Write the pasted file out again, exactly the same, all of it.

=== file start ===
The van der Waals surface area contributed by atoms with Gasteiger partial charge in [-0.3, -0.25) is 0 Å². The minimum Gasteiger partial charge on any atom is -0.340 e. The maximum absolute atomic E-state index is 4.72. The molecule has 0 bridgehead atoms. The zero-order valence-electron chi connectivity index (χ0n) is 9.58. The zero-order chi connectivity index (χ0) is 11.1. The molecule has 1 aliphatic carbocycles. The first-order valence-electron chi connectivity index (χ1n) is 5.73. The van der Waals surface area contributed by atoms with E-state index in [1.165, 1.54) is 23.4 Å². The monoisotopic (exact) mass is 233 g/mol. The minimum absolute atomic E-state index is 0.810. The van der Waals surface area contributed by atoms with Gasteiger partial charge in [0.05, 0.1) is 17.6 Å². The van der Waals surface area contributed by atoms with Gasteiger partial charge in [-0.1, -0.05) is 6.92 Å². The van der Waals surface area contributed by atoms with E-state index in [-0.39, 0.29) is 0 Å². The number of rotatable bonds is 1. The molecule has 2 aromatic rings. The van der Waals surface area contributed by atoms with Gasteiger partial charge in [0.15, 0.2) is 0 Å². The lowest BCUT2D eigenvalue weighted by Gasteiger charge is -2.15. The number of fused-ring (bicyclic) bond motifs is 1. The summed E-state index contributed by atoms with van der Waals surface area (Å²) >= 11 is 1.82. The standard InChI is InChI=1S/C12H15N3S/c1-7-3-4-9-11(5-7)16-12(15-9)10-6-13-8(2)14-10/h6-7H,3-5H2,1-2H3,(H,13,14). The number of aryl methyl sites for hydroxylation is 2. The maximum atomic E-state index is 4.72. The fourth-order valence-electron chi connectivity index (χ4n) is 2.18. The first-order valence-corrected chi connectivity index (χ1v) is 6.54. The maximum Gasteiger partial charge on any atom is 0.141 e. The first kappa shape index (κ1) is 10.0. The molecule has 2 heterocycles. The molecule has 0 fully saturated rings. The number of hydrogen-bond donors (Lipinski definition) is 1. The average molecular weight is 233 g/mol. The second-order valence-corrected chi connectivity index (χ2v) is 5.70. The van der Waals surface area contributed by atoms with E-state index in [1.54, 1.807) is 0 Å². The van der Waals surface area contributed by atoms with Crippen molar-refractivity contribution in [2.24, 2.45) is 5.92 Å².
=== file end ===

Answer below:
The van der Waals surface area contributed by atoms with Gasteiger partial charge in [-0.3, -0.25) is 0 Å². The minimum Gasteiger partial charge on any atom is -0.340 e. The maximum absolute atomic E-state index is 4.72. The molecule has 0 bridgehead atoms. The zero-order valence-electron chi connectivity index (χ0n) is 9.58. The zero-order chi connectivity index (χ0) is 11.1. The molecule has 1 aliphatic carbocycles. The first-order valence-electron chi connectivity index (χ1n) is 5.73. The van der Waals surface area contributed by atoms with E-state index in [1.165, 1.54) is 23.4 Å². The monoisotopic (exact) mass is 233 g/mol. The minimum absolute atomic E-state index is 0.810. The van der Waals surface area contributed by atoms with Gasteiger partial charge in [0.05, 0.1) is 17.6 Å². The van der Waals surface area contributed by atoms with Gasteiger partial charge in [-0.1, -0.05) is 6.92 Å². The van der Waals surface area contributed by atoms with E-state index in [-0.39, 0.29) is 0 Å². The number of rotatable bonds is 1. The molecule has 2 aromatic rings. The van der Waals surface area contributed by atoms with Gasteiger partial charge in [0.15, 0.2) is 0 Å². The lowest BCUT2D eigenvalue weighted by Gasteiger charge is -2.15. The number of fused-ring (bicyclic) bond motifs is 1. The summed E-state index contributed by atoms with van der Waals surface area (Å²) >= 11 is 1.82. The standard InChI is InChI=1S/C12H15N3S/c1-7-3-4-9-11(5-7)16-12(15-9)10-6-13-8(2)14-10/h6-7H,3-5H2,1-2H3,(H,13,14). The number of aryl methyl sites for hydroxylation is 2. The maximum atomic E-state index is 4.72. The fourth-order valence-electron chi connectivity index (χ4n) is 2.18. The first-order valence-corrected chi connectivity index (χ1v) is 6.54. The maximum Gasteiger partial charge on any atom is 0.141 e. The first kappa shape index (κ1) is 10.0. The molecule has 2 heterocycles. The molecule has 0 fully saturated rings. The number of hydrogen-bond donors (Lipinski definition) is 1. The average molecular weight is 233 g/mol. The second-order valence-corrected chi connectivity index (χ2v) is 5.70. The van der Waals surface area contributed by atoms with E-state index in [1.54, 1.807) is 0 Å². The van der Waals surface area contributed by atoms with Crippen molar-refractivity contribution in [2.24, 2.45) is 5.92 Å².